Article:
When we think of Old Testament forms of justice -- of all the laws and ordinances outlined in Exodus, Leviticus and Numbers -- most of us probably remember best the doctrine of "an eye for an eye, a tooth for a tooth." With only that in mind we conclude that ancient Israel's judicial system was something grim and oppressive. The truth is that the heart of the Torah is a heroic attempt to reflect the love and justice of God in all human circumstances. The legal mandates in the Old Testament are unique among the other known Near Eastern judicial systems in their consistent and outspoken protection of "the stranger, the widow and the orphan" -- that is, the weakest, least protected members of the society. Again and again the statutes and ordinances of Old Testament law explicitly list those three groups as worthy of special kindness, extra thoughtfulness, and intentional consideration.
Equally revealing is the Old Testament insistence that there be only one law of the land -- with that law applying equally to both Israelites and to the "stranger that sojourns among you" (Exodus 12:49; Leviticus 16:29; 18:26). There was no double standard in God's Torah. For strangers and other resident aliens who chose to live among the Israelites, there was both equal responsibility and equal protection. "Strangers" were often listed with "widows and orphans" because these three groups shared a common handicap -- they lacked any kinship-connection that would naturally serve as a buffer between them and the harsh demands of life. They were alone and on their own in a time when one's whole identity came from the tribe or the clan.
Strangers or foreigners were entitled to certain protections and could claim some specific rights (such as gleaning), and were even in some cases invited to fully participate in the life of Israel, as shown in Deuteronomy 16:14 where the Lord commands "and you shall rejoice in your feast, you and your son and your daughter and your male and female servants and the Levite and the stranger and the orphan and the widow who are in your towns." Yet, there was still a great chasm between acceptance as a stranger and acceptance as a member of the covenant community. This is vividly evident in Numbers 3:10, "And thou shalt appoint Aaron and his sons, and they shall wait on their priest's office: and the stranger that comes near shall be put to death."
Paul recalls the depth of this rift when he begins our epistle passage by recalling what it used to mean to be a Gentile. They used to be "aliens," they had "no hope," they were utterly "without God in the world" (v.12). The remarkable, redeeming message for the stranger now is that "in Christ Jesus" there has been a miraculous joining together. A humanity that used to be fragmented has now been made whole by the gift of Christ's blood. When Christ died on the cross his one body became the means to "reconcile both groups to God" (v.16). Christ has "broken down the dividing wall" between all who come together in his name.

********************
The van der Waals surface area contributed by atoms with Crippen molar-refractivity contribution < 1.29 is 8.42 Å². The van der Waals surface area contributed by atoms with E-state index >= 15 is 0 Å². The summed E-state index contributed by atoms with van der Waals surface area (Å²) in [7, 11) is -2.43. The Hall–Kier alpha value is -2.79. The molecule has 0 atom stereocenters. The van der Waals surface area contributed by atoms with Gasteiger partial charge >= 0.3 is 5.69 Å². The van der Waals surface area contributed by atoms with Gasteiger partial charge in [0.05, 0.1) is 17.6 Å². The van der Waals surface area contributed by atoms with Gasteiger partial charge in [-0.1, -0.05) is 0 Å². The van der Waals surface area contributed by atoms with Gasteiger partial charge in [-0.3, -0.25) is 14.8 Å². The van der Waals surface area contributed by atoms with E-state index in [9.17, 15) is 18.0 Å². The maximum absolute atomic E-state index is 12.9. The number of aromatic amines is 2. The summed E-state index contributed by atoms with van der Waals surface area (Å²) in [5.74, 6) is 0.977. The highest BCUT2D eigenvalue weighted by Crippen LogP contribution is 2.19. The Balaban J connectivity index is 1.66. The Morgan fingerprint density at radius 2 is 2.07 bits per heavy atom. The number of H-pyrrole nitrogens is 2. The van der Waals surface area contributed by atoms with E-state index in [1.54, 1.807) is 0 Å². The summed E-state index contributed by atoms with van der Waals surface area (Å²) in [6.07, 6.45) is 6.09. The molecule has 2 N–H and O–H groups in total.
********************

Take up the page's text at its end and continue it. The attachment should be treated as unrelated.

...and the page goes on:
In the church there is no wall between rich and poor. In the church there is no wall between those who run the office during the day and those who seek shelter on the floor at night. In the church there is no wall between the youth group and the Survivors. In the church there is no wall between the church school teacher and the chair of finances. In the church there is no wall between the powerful and the powerless. In the church there is no wall between the eloquent and the hesitant. In the church there is no wall between the well-educated and the illiterate. In the church there is only one humanity, one body, one peace.
How can we bring this way of life beyond our circle of believers into the wider world? Ronald M. Paterson, a pastor in Dayton, Ohio, shares this story that could point the way for us: “The way of God is from closed to open. Recently I heard a woman talking about her fears for our nation. One of the things she said was that the loudest and most painful noise she hears in our beloved country is the sound of minds snapping shut all over America. Her point was that too many of us are becoming people whose minds are closed and whose opinions are set in a sort of fatal concrete which threatens to sink the fragile nature of our democracy. She pointed out that this beloved ship floats on the willingness of diverse people to work with one another despite their differences of opinion, to find ways to get along with one another. Do you remember Jesus seeking out strangers and the outcast? Do you remember the unconditional love which he showed and which he commanded of those who followed him? The way of God is the path which leads people to work together for the common good.
Our calling as Christians is to see strangers as brothers and sisters in Christ. Might there be danger in this? Of course! But the danger of not reaching out and engaging others with the message of our oneness in Christ is even greater. Rather than spreading the ethic of the Kingdom of God, we are pretending that the church is a Citadel to be isolated and protected from the world. What happens to a castle under siege? Eventually it runs out of resources and falls. No, we must be bold to believe what Paul told us, “For He is our peace; in his flesh he has made both groups into one and has broken down the dividing wall of hostility between us.” We need to courageously engage the world with the love of Christ, building a society that treats all people, native or alien, family or foe, as if they were beloved of Christ, because they are. Amen.